Bulgaria proud of 'native son' Ashkenazi
SOFIA, Bulgaria (AP) - Gabi Ashkenazi, the newly designated commander of Israel's armed forces and son of a Bulgarian Jew, has been hailed by local media as "our guy." Under the headline "Our guy will command Israel's army," the popular daily Standart published a report about Ashkenazi's appointment.
It said that Ashkenazi was the son of a Bulgarian Holocaust survivor who emigrated to Israel after World War II. "There are many Bulgarian Jews or their descendants who have served in the Israeli Army," the paper said. Though an ally of Germany in the war, Bulgaria did not allow its 50,000 Jews to be deported to Nazi death camps.
HU professor awarded Israel Prize
Prof. Zvi Selinger of the Hebrew University will receive the Israel prize in biology on Independence Day. Born in Vilna in 1934 and brought here two years later by his parents, he studied at the Hebrew University Medical Faculty. He completed his MD and worked at Hadassah University Medical Center, but returned to the lab in the natural sciences faculty.
He served as a military physician on the Egyptian front during the Yom Kippur War and then worked in the university's department of biological chemistry. A pioneer in the field of cellular signalling, Selinger is world-renowned in his field and has received the Rothschild Prize and the EMET Prize for his accomplishments. â€¢ Judy Siegel
India, Pakistan, Iran to sign gas deal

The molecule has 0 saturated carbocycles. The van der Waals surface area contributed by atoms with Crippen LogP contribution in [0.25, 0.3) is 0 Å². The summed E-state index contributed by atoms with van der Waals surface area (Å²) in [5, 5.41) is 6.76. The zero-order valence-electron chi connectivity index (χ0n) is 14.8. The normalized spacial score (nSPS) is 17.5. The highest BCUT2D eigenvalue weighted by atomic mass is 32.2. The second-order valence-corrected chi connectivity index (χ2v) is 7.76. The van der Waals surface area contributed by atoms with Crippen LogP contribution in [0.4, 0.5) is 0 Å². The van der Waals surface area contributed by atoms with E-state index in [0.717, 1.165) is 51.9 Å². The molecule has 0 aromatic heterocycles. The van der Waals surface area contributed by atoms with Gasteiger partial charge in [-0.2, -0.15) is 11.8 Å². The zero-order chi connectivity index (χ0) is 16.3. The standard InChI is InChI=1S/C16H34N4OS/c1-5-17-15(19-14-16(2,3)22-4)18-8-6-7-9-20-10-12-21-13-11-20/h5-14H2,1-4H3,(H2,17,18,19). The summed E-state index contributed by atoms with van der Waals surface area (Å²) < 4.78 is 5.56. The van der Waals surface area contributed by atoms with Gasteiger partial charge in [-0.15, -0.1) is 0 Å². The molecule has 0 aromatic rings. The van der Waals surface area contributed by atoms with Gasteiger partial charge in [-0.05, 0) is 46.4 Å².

India is likely to sign a whopping $145 billion deal by June to import natural gas from Iran through the proposed Iran-Pakistan-India (IPI) pipeline after Teheran lowered the sale price by 30 percent, Indian media reported this week.
"On preliminary analysis, the new price offered by Iran looks alright for us. Subject to satisfactory conclusion of the Gas Sales and Purchase Agreement, we may sign a deal with Iran by June," the Indian petroleum minister, Mr. Murli Deora told local media. The project would give Iran $9.5b. in revenue annually. â€¢ Amir Mizroch
Meir doctor attacked by patient
Doctors at Meir Hospital in Kfar Saba will strike on Sunday between eight a.m. and noon after an orthopedist was attacked by a patient seeking care in the outpatient clinic on Thursday.
The patient entered the doctor's room and, giving no warning, knocked the doctor onto the floor and broke his glasses. The physician was lightly injured on his hand and needed medical treatment. A complaint was filed with the police. This was the second physical attack on a doctor in a few days; the previous incident occurred at Ziv Hospital in Safed. â€¢ Judy Siegel